Ecospirituality: Beyond the Oneness

Posted by Marcia Penner Freedman

This is not a post about climate change. But somehow I’m unable to talk about spirituality and nature, at the same time ignoring the extreme weather events occurring around the world. To me it seems clear that, in Bob Dylan’s words, something’s happening here, and Mother Nature doesn’t seem too pleased about it.

A few stats:

  • The 2016 autumn freeze-up of Arctic sea ice was exceptionally slow, but even stranger things were going on. In mid-November, the sea ice actually started melting
  • Last year saw examples of extreme transitions from drought to above-average rainfall. The most dramatic transition occurred in Australia, which resulted in extensive flooding of inland rivers. (Those of us who live in the foothills of the Sierra can relate to this.)
  • Two separate outbreaks of major hailstorms occurred in Texas, one around Dallas–Fort Worth in March and a second centered on San Antonio in April, resulting in hailstones with a diameter of 4 1/2 inches.
  • Outside the United States, a notable hailstorm occurred in the Brabant province of the Netherlands on 23 June, with hailstones up to 4 inches.
  • The world is getting warmer, but parts of it are actually getting colder. In 2016, northern and central Argentina, Paraguay and lowland Bolivia experienced significantly cooler temperatures on land. South-western Australia experienced its coldest winter since 1990.
  • British Columbia is suffering through its second-worst fire season.
  • By December 8, 2017 Corpus Christi, Texas had received more snow than Denver.
  • In July, Death Valley experienced the hottest month ever recorded on Earth.
  • During a dinnertime conversation, friends who live in foothills of the Sierra express alarm at the unseasonable appearance of flowers in their gardens, the need to continue watering their plants because of the lack of rain, and the early budding of otherwise winter dormant trees.

OK, I said this is not a post about climate change.  So, now to the point….  Ecospirituality.   This is a global, sacred, nondenominational movement aimed at strengthening our spiritual connection to nature, at changing our very view of what nature is.

Ecospirituality affirms the holiness and inherent value of all of nature. By pairing spirituality and religion with science, ecospirituality seeks to transform the human relationship to the land into a healing force for our degraded Earth.

How to understand ecospirituality:

Think of spirituality and religion partnering with biology and ecology, of holiness and reverence and benevolence hooked up with stewardship and responsibility for the land. Imagine justice and equality for all living beings attached to environmental activism, and religious and spiritual transcendence grounded in ethical constraint.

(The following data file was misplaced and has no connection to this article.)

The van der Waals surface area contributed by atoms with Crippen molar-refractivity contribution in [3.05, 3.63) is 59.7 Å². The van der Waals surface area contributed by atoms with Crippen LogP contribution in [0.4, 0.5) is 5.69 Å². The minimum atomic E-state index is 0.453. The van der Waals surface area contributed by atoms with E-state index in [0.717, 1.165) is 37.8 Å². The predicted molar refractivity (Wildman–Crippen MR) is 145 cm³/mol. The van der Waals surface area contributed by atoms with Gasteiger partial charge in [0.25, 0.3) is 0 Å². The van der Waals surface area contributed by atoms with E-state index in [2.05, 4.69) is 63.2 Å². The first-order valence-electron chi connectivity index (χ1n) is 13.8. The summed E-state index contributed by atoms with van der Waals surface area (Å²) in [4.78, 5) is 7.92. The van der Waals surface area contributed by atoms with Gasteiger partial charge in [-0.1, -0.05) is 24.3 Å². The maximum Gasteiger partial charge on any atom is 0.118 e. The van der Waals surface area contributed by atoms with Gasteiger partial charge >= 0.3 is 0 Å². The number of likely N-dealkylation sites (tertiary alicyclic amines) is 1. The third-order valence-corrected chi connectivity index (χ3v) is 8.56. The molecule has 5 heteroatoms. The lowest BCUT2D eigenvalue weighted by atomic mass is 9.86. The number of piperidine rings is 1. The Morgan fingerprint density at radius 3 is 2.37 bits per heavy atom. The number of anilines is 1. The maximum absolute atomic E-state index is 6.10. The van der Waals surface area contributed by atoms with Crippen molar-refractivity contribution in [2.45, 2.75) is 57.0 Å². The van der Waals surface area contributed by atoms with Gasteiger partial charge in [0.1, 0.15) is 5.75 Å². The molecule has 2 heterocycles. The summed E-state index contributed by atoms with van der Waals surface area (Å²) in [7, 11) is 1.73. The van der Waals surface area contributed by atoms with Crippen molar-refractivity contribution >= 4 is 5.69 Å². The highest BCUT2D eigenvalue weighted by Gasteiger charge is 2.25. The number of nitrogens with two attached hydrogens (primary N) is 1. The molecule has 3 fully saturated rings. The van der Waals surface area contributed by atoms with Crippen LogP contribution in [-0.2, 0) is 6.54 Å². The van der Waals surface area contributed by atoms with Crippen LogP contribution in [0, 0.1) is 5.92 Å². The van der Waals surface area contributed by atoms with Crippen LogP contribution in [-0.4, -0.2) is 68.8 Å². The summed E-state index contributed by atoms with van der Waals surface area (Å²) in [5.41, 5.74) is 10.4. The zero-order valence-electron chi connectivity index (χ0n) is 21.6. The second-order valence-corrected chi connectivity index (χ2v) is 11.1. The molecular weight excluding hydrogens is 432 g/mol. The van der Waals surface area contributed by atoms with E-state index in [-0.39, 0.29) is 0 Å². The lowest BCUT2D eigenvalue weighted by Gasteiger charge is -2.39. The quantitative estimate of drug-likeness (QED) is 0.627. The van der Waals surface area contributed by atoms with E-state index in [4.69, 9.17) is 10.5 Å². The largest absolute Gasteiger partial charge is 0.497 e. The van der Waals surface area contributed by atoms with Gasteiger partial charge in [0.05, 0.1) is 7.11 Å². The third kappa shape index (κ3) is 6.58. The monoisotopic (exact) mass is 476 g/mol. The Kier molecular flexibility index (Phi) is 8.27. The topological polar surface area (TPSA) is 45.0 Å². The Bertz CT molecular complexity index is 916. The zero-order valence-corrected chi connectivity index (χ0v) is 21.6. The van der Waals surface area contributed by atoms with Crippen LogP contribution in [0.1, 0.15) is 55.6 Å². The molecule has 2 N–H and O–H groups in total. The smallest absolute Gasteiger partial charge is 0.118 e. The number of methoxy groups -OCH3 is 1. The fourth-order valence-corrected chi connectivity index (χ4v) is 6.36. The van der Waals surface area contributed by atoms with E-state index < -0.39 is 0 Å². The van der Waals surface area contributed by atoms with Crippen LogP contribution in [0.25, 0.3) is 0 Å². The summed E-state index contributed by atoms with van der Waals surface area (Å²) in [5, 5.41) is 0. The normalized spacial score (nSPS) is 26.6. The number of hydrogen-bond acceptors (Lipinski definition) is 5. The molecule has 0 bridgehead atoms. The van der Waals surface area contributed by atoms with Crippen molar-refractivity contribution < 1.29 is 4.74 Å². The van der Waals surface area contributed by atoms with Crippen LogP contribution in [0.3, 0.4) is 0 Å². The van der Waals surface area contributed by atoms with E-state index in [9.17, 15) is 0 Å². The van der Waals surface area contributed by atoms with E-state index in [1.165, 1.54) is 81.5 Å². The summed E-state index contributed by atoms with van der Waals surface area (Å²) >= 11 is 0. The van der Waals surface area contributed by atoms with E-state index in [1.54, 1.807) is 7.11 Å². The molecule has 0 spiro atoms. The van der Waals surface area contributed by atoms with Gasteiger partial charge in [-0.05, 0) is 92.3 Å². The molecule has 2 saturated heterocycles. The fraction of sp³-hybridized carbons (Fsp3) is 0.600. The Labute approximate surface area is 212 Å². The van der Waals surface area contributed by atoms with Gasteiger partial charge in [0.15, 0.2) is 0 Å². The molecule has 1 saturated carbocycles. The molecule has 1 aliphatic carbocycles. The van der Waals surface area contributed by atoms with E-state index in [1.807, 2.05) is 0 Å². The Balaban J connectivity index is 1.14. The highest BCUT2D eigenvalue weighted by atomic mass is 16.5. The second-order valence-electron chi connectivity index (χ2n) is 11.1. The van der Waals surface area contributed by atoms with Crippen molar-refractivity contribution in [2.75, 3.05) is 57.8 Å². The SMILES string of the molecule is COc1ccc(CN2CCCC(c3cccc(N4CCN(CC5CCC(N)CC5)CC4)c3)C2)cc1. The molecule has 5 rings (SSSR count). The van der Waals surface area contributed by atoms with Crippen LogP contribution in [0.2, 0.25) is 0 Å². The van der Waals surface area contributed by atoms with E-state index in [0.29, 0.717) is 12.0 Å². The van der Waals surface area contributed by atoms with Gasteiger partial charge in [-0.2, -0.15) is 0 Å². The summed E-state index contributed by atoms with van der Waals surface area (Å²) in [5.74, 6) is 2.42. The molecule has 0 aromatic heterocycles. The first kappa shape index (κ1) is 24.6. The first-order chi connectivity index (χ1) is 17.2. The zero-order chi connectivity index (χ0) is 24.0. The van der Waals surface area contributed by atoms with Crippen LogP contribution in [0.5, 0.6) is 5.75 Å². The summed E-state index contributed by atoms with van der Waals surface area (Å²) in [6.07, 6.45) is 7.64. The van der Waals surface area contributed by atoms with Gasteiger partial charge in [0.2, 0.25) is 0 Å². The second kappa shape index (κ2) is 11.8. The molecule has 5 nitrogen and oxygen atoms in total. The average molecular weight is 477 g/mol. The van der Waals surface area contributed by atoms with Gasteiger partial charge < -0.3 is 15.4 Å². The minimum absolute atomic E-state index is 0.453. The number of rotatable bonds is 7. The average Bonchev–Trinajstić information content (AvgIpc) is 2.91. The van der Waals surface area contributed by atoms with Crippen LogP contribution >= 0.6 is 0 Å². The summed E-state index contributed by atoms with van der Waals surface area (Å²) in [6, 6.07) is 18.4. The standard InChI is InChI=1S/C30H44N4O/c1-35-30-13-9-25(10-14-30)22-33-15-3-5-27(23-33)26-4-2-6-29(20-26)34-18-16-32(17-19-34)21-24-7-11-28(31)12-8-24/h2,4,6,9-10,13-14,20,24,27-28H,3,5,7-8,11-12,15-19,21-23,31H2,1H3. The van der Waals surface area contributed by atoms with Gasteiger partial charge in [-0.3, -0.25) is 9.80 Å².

Ecospirituality does not eschew established religion. To the contrary, the broad spectrum of supporters associated with the movement includes world religions, and brings a variety of practice and ritual to the table in a shared commitment to reviving our ailing environment.

Deep Ecology. Green Religion. Dark Green Religion. Ecofeminism. Nature Religion. GreenFaith. These are just a few of the groups that have emerged under the umbrella of ecospirituality .

In 1949, in response to his observation of the rising commercialism and materialism associated with the outdoors, environmentalist Aldo Leopold proposed the establishment of a land ethic.

Leopold conceived of the land ethic as the third step in the evolution of the human ethical experience, as introduced in the Bible: the first was the Ten Commandments, which placed constraints on individuals in our struggle to relate morally to one another; the second, The Golden Rule, which set down a framework for the struggle for the moral relationship between the individual and society.

This third ethic Leopold envisioned as an ecologic one based on the premise that all members of nature, including humans, are interconnected and interdependent. As such, it would lay out the parameters for the moral relationship of man to all the land, including the soils, waters, plants, and animals.

According to Leopold, an ecologic ethic, by encompassing all of life, would impose a limitation on freedom of action in the struggle for existence.

Perhaps the ecospiritual movement, in taking up this struggle, will be able to contribute to the formulation of an ecologic ethic, one that reframes the relationship of humans to nature from owner and overseer to that of partner and comrade.

Perhaps, through an ecologic ethic, degrading environmental trends like climate change can actually be reversed.













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